The Madison Institute and Wisconsin Union Directorate Committee on Society and Politics hosted a panel of experts Wednesday to speak about minimum sentencing’s effects on mass incarceration and how society can move away from this practice.
The panel included Marquette University law professor Michael O’Hear, University of Wisconsin law professor Cecelia Klingele and former prisoner and current vice president of Madison Organizing in Strength, Equality, and Solidarity, Talib Akbar. All three speakers are legal professionals and criminal justice reform advocates.
O’Hear said the introduction of mandatory minimums in sentencing policy and the reduction in the discretionary power of parole boards to grant release from prison lead to mass incarceration.
“Suddenly, it didn’t matter how well an inmate was behaving or how close they were to being released,” O’Hear said. “Mandatory minimums would keep them in prison.”
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O’Hear said incarceration rates in Wisconsin have risen from 125 people incarcerated per 100,000 in 1978 to just less than 375 people incarcerated per 100,000 in 2011. This is more than a 200 percent increase.
In the 1970s, mandatory minimums were introduced and discretionary power was beginning to be taken away from judges, O’Hear said. He said the rise in incarceration rate is correlated with the mandatory minimums and less discretionary power.
But, O’Hear doesn’t believe reinstating judicial discretion in sentencing would fix the problem of mass incarceration.
“Discretionary parole and judicial discretion is not the answer to ending mass incarceration,” O’Hear said. “Presumptive or mandatory release systems are more promising.”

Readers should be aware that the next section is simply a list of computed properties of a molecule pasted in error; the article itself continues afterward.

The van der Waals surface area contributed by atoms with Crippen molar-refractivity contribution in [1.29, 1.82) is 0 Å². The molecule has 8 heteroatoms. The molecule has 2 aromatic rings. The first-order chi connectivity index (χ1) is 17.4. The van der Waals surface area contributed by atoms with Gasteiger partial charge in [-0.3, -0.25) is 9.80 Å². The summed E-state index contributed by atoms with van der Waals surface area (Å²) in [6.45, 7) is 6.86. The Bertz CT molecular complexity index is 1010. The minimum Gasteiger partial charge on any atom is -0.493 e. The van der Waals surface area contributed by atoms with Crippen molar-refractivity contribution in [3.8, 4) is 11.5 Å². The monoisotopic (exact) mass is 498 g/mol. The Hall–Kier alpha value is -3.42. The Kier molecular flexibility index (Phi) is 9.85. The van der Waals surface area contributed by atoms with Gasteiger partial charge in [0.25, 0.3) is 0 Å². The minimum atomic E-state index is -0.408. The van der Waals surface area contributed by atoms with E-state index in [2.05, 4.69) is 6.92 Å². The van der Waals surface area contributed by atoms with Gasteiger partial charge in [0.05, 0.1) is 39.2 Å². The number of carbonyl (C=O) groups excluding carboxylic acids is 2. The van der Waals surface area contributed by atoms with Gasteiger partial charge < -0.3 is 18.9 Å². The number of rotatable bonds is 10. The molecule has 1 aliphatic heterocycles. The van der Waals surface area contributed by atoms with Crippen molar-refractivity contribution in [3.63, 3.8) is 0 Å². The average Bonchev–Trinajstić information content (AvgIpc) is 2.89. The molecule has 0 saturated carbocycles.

As a former prisoner, Akbar spoke about his personal experiences with both the prison and parole systems.
Akbar said his main problem with the parole system is the frequency with which parolees land back in prison for “unfair” or “unjust” reasons.
“A person should not be sent back to prison because of an unproved allegation that they broke a rule on parole,” Akbar said.
The problem with mass incarceration is not necessarily the number of people imprisoned, Klingele said, but rather the scope and tenure of their sentences.
Klingele said because of mandatory minimums and coverage by the mainstream media, Americans have come to expect disproportionately and unnecessarily long prison terms for crimes of all types.
“We’re conditioned to believe that a serious sentence has to be measured through multiple decades, when in fact, the amount of change that can take place in just a few years is substantial,” Klingele said.
Collectively, the panelists said they believe change is possible through activism.
But, state institutions must be changed systematically if mass incarceration is to truly be alleviated, O’Hear said.
“Local leadership has real potential to end mass incarceration, but state support is needed,” O’Hear said.